Swedish mysterian Persson (Linda, As in the Linda Murder, 2016, etc.) brings a memorable creation to a close in this pensive whodunit.
Lars Martin Johansson, a CSI detective who can “see around corners,” figures in other books by Persson, especially Free Falling, as If in a Dream (2014). Here, at the outset of a yarn whose very title tells the reader that things will not go well for the Swedish Sherlock, Johansson has been discovered slumped behind a steering wheel, the victim of a stroke. His doctors warn him that not only is his brain bleeding, but he’s also got heart problems, dietary troubles, and other woes. “If you don’t change your way of life, and I mean radically, then you’ll die,” one doctor warns. Casually, she then spins out a little tale from the cold-case file, one involving her late father, who—Sweden being a small country—connected at an oblique angle with the rape and murder of a young girl three decades earlier. Johansson cannot remember the details, and it bothers him: “He could live with the fact that he had forgotten the name of his only son’s second wife,” writes Persson, but not that he now cannot retrieve young Yasmine Ermegan from the encyclopedia of crime that had been his head. He reconstructs the case, filling in detail by detail with the aid of an odd assemblage of allies and newfangled DNA evidence. There aren’t many red herrings: the real mystery in this well-paced though brooding story is what to do with what Johansson uncovers about the “perfectly ordinary, decent Swede” to whom all the evidence points. Indeed, the crux of the story lies in Johansson's wrestling with an appropriate solution to a crime that, incredibly, is fast slipping to the other side of the statute of limitations: does he let the bad guy get away, or does he take justice into his own hands?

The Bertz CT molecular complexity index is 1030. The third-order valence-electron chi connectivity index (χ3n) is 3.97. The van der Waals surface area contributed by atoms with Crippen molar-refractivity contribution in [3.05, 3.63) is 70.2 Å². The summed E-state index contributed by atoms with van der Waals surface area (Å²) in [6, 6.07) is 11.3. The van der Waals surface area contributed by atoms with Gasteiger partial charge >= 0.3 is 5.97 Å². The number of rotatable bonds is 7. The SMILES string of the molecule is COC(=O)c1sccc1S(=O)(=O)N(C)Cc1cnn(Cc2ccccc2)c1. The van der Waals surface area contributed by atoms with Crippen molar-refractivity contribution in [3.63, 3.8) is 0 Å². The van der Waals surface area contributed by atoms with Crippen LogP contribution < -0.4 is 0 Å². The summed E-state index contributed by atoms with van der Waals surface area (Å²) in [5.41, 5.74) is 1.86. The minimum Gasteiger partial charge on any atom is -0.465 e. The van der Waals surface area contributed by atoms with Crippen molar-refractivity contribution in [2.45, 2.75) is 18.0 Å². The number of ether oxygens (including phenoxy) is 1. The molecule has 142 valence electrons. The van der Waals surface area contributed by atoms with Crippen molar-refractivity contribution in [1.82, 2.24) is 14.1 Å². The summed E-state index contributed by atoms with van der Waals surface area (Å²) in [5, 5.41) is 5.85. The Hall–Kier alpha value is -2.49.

A knotty, sinuous story that leads to a hard-won resolution—and a decidedly conclusive end.